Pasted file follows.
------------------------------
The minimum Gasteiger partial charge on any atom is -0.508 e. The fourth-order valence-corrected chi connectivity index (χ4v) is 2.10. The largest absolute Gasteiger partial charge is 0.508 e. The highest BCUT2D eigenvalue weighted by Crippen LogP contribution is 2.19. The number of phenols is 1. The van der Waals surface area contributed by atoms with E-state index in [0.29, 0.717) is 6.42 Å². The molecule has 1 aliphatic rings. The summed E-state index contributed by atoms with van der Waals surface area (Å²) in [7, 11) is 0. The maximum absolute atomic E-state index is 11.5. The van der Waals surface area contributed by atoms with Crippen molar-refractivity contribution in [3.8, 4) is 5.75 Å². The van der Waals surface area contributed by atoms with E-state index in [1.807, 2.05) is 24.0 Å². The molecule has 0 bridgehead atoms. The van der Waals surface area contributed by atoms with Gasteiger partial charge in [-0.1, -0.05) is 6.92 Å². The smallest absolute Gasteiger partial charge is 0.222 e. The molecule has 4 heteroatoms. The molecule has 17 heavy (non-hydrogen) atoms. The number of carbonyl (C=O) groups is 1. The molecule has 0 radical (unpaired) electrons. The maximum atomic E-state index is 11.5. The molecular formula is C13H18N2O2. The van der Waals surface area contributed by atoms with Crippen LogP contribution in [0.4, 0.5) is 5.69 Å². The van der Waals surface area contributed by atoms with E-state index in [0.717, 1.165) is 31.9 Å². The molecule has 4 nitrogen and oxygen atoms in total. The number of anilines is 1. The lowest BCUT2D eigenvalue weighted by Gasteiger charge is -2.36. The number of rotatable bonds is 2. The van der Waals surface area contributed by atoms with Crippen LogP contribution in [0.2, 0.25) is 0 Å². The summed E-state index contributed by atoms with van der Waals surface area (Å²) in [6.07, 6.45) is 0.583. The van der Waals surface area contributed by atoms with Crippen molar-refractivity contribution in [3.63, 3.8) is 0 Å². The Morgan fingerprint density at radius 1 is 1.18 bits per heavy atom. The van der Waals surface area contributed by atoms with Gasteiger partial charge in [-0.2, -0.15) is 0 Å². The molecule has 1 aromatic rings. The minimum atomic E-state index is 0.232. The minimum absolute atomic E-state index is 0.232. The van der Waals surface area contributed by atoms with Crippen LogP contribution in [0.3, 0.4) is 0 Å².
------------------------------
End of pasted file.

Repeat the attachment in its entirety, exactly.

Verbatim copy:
The minimum Gasteiger partial charge on any atom is -0.508 e. The fourth-order valence-corrected chi connectivity index (χ4v) is 2.10. The largest absolute Gasteiger partial charge is 0.508 e. The highest BCUT2D eigenvalue weighted by Crippen LogP contribution is 2.19. The number of phenols is 1. The van der Waals surface area contributed by atoms with E-state index in [0.29, 0.717) is 6.42 Å². The molecule has 1 aliphatic rings. The summed E-state index contributed by atoms with van der Waals surface area (Å²) in [7, 11) is 0. The maximum absolute atomic E-state index is 11.5. The van der Waals surface area contributed by atoms with Crippen molar-refractivity contribution in [3.8, 4) is 5.75 Å². The van der Waals surface area contributed by atoms with E-state index in [1.807, 2.05) is 24.0 Å². The molecule has 0 bridgehead atoms. The van der Waals surface area contributed by atoms with Gasteiger partial charge in [-0.1, -0.05) is 6.92 Å². The smallest absolute Gasteiger partial charge is 0.222 e. The molecule has 4 heteroatoms. The molecule has 17 heavy (non-hydrogen) atoms. The number of carbonyl (C=O) groups is 1. The molecule has 0 radical (unpaired) electrons. The maximum atomic E-state index is 11.5. The molecular formula is C13H18N2O2. The van der Waals surface area contributed by atoms with Crippen LogP contribution in [0.4, 0.5) is 5.69 Å². The van der Waals surface area contributed by atoms with E-state index in [0.717, 1.165) is 31.9 Å². The molecule has 4 nitrogen and oxygen atoms in total. The number of anilines is 1. The lowest BCUT2D eigenvalue weighted by Gasteiger charge is -2.36. The number of rotatable bonds is 2. The van der Waals surface area contributed by atoms with Crippen LogP contribution in [0.2, 0.25) is 0 Å². The summed E-state index contributed by atoms with van der Waals surface area (Å²) in [6.07, 6.45) is 0.583. The van der Waals surface area contributed by atoms with Crippen molar-refractivity contribution in [3.63, 3.8) is 0 Å². The Morgan fingerprint density at radius 1 is 1.18 bits per heavy atom. The van der Waals surface area contributed by atoms with Gasteiger partial charge in [-0.2, -0.15) is 0 Å². The molecule has 1 aromatic rings. The minimum atomic E-state index is 0.232. The minimum absolute atomic E-state index is 0.232. The van der Waals surface area contributed by atoms with Crippen LogP contribution in [0.3, 0.4) is 0 Å².